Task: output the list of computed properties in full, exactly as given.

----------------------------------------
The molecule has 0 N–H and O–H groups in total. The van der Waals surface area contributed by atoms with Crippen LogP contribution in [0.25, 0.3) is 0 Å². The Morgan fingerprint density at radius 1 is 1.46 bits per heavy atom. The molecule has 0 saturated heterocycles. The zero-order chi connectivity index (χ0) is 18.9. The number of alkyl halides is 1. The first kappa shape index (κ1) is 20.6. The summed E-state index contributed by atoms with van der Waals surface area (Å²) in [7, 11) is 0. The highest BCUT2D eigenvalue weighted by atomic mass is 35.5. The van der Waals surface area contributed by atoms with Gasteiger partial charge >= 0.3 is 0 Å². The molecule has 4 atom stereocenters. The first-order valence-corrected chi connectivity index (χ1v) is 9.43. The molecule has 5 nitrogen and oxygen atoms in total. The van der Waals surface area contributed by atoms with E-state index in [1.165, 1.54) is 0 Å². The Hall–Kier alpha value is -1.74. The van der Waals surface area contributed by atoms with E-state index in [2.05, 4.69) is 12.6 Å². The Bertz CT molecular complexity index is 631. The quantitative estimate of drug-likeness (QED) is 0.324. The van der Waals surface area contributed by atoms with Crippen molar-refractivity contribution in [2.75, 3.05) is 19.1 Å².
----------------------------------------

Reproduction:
The molecule has 0 N–H and O–H groups in total. The van der Waals surface area contributed by atoms with Crippen LogP contribution in [0.25, 0.3) is 0 Å². The Morgan fingerprint density at radius 1 is 1.46 bits per heavy atom. The molecule has 0 saturated heterocycles. The zero-order chi connectivity index (χ0) is 18.9. The number of alkyl halides is 1. The first kappa shape index (κ1) is 20.6. The summed E-state index contributed by atoms with van der Waals surface area (Å²) in [7, 11) is 0. The highest BCUT2D eigenvalue weighted by atomic mass is 35.5. The van der Waals surface area contributed by atoms with Gasteiger partial charge >= 0.3 is 0 Å². The molecule has 4 atom stereocenters. The first-order valence-corrected chi connectivity index (χ1v) is 9.43. The molecule has 5 nitrogen and oxygen atoms in total. The van der Waals surface area contributed by atoms with E-state index in [1.165, 1.54) is 0 Å². The Hall–Kier alpha value is -1.74. The van der Waals surface area contributed by atoms with E-state index in [2.05, 4.69) is 12.6 Å². The Bertz CT molecular complexity index is 631. The quantitative estimate of drug-likeness (QED) is 0.324. The van der Waals surface area contributed by atoms with Crippen molar-refractivity contribution in [2.75, 3.05) is 19.1 Å².